Outdoor activities in Normandy

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Normandy: The Must-Do Activities

Normandy: What to do when you get there?

Situated in the north of France, the region of Normandy is bordered along the northern coasts by the English Channel.  Western Normandy contains granite cliffs, whereas the east houses limestone cliffs.

There are also long stretches of beach in the centre of the region, often visit by Parisians for weekend getaways and mini-breaks.

The highest point is the Signal d'Écouves (417 metres) in the Massif Armoricain, an area that attracts thousands of hikers and trekkers a year.

Over the years Normandy has become a very popular holiday location for the British, many of whom cross then channel to visit some of the best surfing and SUP spots of the region.

Some of the most renowned spots are:

Etretat
This is one of the most famous areas of Haute-Normandie, here you can find left breaks mid-tide close to Aiguille Creuse. The waves are relatively short, however, as you’re surrounded by breath-taking scenery, you’ll forget everything but catching waves in one of the most beautiful areas in the north of France.

Trouville sur Mer
Here you’ll find both right and left breaks, especially when the wind blows from the south. You’re encouraged to start surfing mid-tide so you can really get the most out of your sessions. Opposite the aquarium you’ll find right breaks well protected from south-eastern winds. This is without a doubt the best surfing spot of Calvados. SUP fans can also find their fill here, depending on the winds you can have a leisurely stroll or ride the high waves.

Berneval is adapted to surfers of all levels, however, you’ll have to wait for the tide to roll out to be able to make your way into the water.

Pourville is sheltered by the cliffs of Cap Ailly, so when the winds are blowing you can really catch some great waves.

Fécamp
Here you will find left breaks, the ideal time to surf is mid-tide when it’s not too windy.

Cabourg
The waves here are never very high however, you can find a series of waves that would be fun for intermediate level surfers.

Normandy is also home to 6 rivers and 9 coastal rivers, making it the ideal place for white water sports such as rafting, kayaking, outrigger canoe excursions and many more.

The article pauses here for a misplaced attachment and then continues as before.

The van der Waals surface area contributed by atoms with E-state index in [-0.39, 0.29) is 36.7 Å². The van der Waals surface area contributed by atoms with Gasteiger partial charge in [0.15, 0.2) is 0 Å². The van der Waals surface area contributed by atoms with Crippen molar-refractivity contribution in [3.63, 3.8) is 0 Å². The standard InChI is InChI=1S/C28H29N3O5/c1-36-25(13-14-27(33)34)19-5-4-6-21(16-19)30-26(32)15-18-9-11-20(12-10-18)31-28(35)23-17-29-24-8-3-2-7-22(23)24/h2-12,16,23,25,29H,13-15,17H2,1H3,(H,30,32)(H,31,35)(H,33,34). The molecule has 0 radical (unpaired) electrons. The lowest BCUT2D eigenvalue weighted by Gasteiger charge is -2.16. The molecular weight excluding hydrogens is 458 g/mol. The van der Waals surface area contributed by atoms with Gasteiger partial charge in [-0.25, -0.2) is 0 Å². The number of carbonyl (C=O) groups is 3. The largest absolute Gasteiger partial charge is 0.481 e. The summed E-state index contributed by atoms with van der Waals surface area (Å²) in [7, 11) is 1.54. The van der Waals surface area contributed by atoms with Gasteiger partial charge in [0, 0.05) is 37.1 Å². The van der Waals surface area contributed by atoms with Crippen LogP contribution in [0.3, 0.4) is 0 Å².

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All our activities in Normandy

Sea Kayaking
    Kitesurfing
      Hot Air Ballooning

        Normandy: What to do when you get there?

        Situated in the north of France, the region of Normandy is bordered along the northern coasts by the English Channel.  Western Normandy contains granite cliffs, whereas the east houses limestone cliffs.

        There are also long stretches of beach in the centre of the region, often visit by Parisians for weekend getaways and mini-breaks.

        The highest point is the Signal d'Écouves (417 metres) in the Massif Armoricain, an area that attracts thousands of hikers and trekkers a year.

        Over the years Normandy has become a very popular holiday location for the British, many of whom cross then channel to visit some of the best surfing and SUP spots of the region.

        Some of the most renowned spots are:

        Etretat
        This is one of the most famous areas of Haute-Normandie, here you can find left breaks mid-tide close to Aiguille Creuse. The waves are relatively short, however, as you’re surrounded by breath-taking scenery, you’ll forget everything but catching waves in one of the most beautiful areas in the north of France.

        Trouville sur Mer
        Here you’ll find both right and left breaks, especially when the wind blows from the south. You’re encouraged to start surfing mid-tide so you can really get the most out of your sessions. Opposite the aquarium you’ll find right breaks well protected from south-eastern winds. This is without a doubt the best surfing spot of Calvados. SUP fans can also find their fill here, depending on the winds you can have a leisurely stroll or ride the high waves.

        Berneval is adapted to surfers of all levels, however, you’ll have to wait for the tide to roll out to be able to make your way into the water.

        Pourville is sheltered by the cliffs of Cap Ailly, so when the winds are blowing you can really catch some great waves.

        Fécamp
        Here you will find left breaks, the ideal time to surf is mid-tide when it’s not too windy.

        Cabourg
        The waves here are never very high however, you can find a series of waves that would be fun for intermediate level surfers.

        Normandy is also home to 6 rivers and 9 coastal rivers, making it the ideal place for white water sports such as rafting, kayaking, outrigger canoe excursions and many more.

        See more

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